Nina Ruth Horowitz, MD, a breast cancer surgeon with more than 39 years of experience, is one of the most respected surgeons in the region. She built her practice in New Haven as a community surgeon before joining Yale in 2010. “One of the benefits of staying long term in a single place is the relationships you get to develop with family members of patients you’ve cared for across multiple generations, as well as their friends and neighbors,” Dr. Horowitz says. “You get to know the medical landscape and can really guide your patients through the system to excellence in care.”
Dr. Horowitz uses the latest surgical tools and techniques to care for patients with a range of breast diseases, both benign and malignant. She has treated everything from simple benign masses, to complex malignant tumors, and patients who have learned they are at high risk for cancer and want to remove a breast prophylactically to prevent the disease.
Advances in breast cancer care have been changing treatment options every three to five years, and that, in turn, has impacted the way surgeons interact with their patients, Dr. Horowitz says. “It forces you to be a good communicator. In a many ways, that is the hardest job since we expect our patients to make decisions about their own care. Every patient needs to be appropriately navigated through the fundamental background information about her specific cancer, what her imaging and diagnosis tell us, and what her choices are. We have to help the patient,with her family members, decide what she is going to do—and it needs to be something she will be happy with 20 to 25 years from now.”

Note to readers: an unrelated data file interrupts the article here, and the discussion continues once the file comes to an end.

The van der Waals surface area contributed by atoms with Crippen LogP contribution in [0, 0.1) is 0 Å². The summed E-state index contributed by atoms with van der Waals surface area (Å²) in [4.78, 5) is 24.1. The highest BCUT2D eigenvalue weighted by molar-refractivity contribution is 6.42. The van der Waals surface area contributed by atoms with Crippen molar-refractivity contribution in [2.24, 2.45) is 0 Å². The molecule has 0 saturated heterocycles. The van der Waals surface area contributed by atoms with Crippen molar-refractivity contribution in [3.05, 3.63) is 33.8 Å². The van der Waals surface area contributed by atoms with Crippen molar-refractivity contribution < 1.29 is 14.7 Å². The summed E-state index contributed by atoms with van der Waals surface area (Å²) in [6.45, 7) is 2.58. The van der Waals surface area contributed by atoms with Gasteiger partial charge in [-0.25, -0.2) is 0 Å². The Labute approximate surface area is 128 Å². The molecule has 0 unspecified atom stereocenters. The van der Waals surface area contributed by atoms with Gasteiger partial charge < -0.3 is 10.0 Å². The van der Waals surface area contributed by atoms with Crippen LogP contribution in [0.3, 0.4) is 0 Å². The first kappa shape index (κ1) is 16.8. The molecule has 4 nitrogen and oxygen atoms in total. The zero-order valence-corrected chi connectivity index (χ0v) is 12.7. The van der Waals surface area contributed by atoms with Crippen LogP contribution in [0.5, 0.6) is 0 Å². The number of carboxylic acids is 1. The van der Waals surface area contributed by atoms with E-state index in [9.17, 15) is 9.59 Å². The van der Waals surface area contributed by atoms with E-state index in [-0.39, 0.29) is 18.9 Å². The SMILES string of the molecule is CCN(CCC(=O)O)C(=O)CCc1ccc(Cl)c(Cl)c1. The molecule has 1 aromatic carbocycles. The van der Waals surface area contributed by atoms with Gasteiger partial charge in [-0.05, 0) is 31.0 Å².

An assistant professer of surgical oncology at Yale School of Medicine, Dr. Horowitz found that when she started in New Haven, her practice started to shift toward breast surgeries partly because she was the first female general surgeon in the community. “So breast cancer surgery found me, and I couldn’t be happier,” she says. “It’s amazingly intellectually stimulating, with active important research occurring which changes, and improves, our surgical choices. You get to meet patients who you will follow longitudinally since this a disease from which people in general do extremely well. The majority of women will survive this.”